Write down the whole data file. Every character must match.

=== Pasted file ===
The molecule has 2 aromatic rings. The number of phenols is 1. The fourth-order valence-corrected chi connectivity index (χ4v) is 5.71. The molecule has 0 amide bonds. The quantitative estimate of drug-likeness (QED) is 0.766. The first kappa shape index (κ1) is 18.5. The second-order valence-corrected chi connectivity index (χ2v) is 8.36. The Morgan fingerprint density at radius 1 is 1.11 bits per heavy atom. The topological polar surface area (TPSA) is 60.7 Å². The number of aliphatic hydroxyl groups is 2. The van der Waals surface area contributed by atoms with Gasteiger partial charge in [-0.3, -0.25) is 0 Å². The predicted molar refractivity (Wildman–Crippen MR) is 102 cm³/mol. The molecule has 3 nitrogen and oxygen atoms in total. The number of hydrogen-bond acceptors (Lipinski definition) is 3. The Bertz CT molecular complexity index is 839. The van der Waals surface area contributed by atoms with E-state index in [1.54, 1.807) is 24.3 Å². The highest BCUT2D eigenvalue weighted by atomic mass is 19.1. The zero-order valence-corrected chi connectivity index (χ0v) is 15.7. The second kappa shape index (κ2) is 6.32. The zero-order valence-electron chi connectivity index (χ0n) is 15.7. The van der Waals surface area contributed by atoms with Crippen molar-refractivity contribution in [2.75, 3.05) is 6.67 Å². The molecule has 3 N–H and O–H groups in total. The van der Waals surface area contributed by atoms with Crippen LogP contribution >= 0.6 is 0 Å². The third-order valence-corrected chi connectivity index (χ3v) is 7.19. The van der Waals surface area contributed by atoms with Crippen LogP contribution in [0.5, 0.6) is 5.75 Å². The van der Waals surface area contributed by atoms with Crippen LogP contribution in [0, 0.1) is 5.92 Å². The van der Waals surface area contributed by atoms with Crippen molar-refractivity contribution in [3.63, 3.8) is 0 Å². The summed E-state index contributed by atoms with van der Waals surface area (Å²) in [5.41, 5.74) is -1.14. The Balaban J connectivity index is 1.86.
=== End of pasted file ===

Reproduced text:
The molecule has 2 aromatic rings. The number of phenols is 1. The fourth-order valence-corrected chi connectivity index (χ4v) is 5.71. The molecule has 0 amide bonds. The quantitative estimate of drug-likeness (QED) is 0.766. The first kappa shape index (κ1) is 18.5. The second-order valence-corrected chi connectivity index (χ2v) is 8.36. The Morgan fingerprint density at radius 1 is 1.11 bits per heavy atom. The topological polar surface area (TPSA) is 60.7 Å². The number of aliphatic hydroxyl groups is 2. The van der Waals surface area contributed by atoms with Gasteiger partial charge in [-0.3, -0.25) is 0 Å². The predicted molar refractivity (Wildman–Crippen MR) is 102 cm³/mol. The molecule has 3 nitrogen and oxygen atoms in total. The number of hydrogen-bond acceptors (Lipinski definition) is 3. The Bertz CT molecular complexity index is 839. The van der Waals surface area contributed by atoms with E-state index in [1.54, 1.807) is 24.3 Å². The highest BCUT2D eigenvalue weighted by atomic mass is 19.1. The zero-order valence-corrected chi connectivity index (χ0v) is 15.7. The second kappa shape index (κ2) is 6.32. The zero-order valence-electron chi connectivity index (χ0n) is 15.7. The van der Waals surface area contributed by atoms with Crippen molar-refractivity contribution in [2.75, 3.05) is 6.67 Å². The molecule has 3 N–H and O–H groups in total. The van der Waals surface area contributed by atoms with Crippen LogP contribution >= 0.6 is 0 Å². The third-order valence-corrected chi connectivity index (χ3v) is 7.19. The van der Waals surface area contributed by atoms with Crippen LogP contribution in [0.5, 0.6) is 5.75 Å². The van der Waals surface area contributed by atoms with Crippen LogP contribution in [0, 0.1) is 5.92 Å². The van der Waals surface area contributed by atoms with Crippen molar-refractivity contribution in [3.63, 3.8) is 0 Å². The summed E-state index contributed by atoms with van der Waals surface area (Å²) in [5.41, 5.74) is -1.14. The Balaban J connectivity index is 1.86.